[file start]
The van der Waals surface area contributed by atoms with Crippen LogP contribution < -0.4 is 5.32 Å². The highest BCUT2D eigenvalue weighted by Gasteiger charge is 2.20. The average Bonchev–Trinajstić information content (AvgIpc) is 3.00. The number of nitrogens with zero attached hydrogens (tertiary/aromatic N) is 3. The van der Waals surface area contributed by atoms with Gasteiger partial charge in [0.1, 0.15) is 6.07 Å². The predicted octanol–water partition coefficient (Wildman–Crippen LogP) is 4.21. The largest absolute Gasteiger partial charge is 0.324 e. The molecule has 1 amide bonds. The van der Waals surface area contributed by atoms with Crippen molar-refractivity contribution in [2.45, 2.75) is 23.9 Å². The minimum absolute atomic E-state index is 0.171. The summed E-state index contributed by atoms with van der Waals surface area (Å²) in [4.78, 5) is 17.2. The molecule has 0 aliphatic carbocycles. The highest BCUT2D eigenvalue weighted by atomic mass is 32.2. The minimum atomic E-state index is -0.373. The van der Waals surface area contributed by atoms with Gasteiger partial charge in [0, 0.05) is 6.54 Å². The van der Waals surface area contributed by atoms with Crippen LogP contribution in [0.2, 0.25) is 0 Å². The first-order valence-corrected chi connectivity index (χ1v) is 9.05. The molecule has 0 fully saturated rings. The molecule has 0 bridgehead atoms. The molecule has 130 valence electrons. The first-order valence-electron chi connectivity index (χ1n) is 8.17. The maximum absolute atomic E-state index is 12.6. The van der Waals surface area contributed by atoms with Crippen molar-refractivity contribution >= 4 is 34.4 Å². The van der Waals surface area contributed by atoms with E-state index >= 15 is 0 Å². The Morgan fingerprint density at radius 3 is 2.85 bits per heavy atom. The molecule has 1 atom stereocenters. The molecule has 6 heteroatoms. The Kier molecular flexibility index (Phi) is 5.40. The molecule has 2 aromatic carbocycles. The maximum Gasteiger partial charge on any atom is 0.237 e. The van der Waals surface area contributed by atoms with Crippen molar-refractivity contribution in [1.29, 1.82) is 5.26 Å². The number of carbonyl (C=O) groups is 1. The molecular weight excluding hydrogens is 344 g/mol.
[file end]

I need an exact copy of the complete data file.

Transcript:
The van der Waals surface area contributed by atoms with Crippen LogP contribution < -0.4 is 5.32 Å². The highest BCUT2D eigenvalue weighted by Gasteiger charge is 2.20. The average Bonchev–Trinajstić information content (AvgIpc) is 3.00. The number of nitrogens with zero attached hydrogens (tertiary/aromatic N) is 3. The van der Waals surface area contributed by atoms with Gasteiger partial charge in [0.1, 0.15) is 6.07 Å². The predicted octanol–water partition coefficient (Wildman–Crippen LogP) is 4.21. The largest absolute Gasteiger partial charge is 0.324 e. The molecule has 1 amide bonds. The van der Waals surface area contributed by atoms with Crippen molar-refractivity contribution in [2.45, 2.75) is 23.9 Å². The minimum absolute atomic E-state index is 0.171. The summed E-state index contributed by atoms with van der Waals surface area (Å²) in [4.78, 5) is 17.2. The molecule has 0 aliphatic carbocycles. The highest BCUT2D eigenvalue weighted by atomic mass is 32.2. The minimum atomic E-state index is -0.373. The van der Waals surface area contributed by atoms with Gasteiger partial charge in [0, 0.05) is 6.54 Å². The van der Waals surface area contributed by atoms with Crippen LogP contribution in [0.2, 0.25) is 0 Å². The first-order valence-corrected chi connectivity index (χ1v) is 9.05. The molecule has 0 fully saturated rings. The molecule has 0 bridgehead atoms. The molecule has 130 valence electrons. The first-order valence-electron chi connectivity index (χ1n) is 8.17. The maximum absolute atomic E-state index is 12.6. The van der Waals surface area contributed by atoms with Crippen molar-refractivity contribution >= 4 is 34.4 Å². The van der Waals surface area contributed by atoms with E-state index >= 15 is 0 Å². The Morgan fingerprint density at radius 3 is 2.85 bits per heavy atom. The molecule has 1 atom stereocenters. The molecule has 6 heteroatoms. The Kier molecular flexibility index (Phi) is 5.40. The molecule has 2 aromatic carbocycles. The maximum Gasteiger partial charge on any atom is 0.237 e. The van der Waals surface area contributed by atoms with Crippen molar-refractivity contribution in [1.29, 1.82) is 5.26 Å². The number of carbonyl (C=O) groups is 1. The molecular weight excluding hydrogens is 344 g/mol.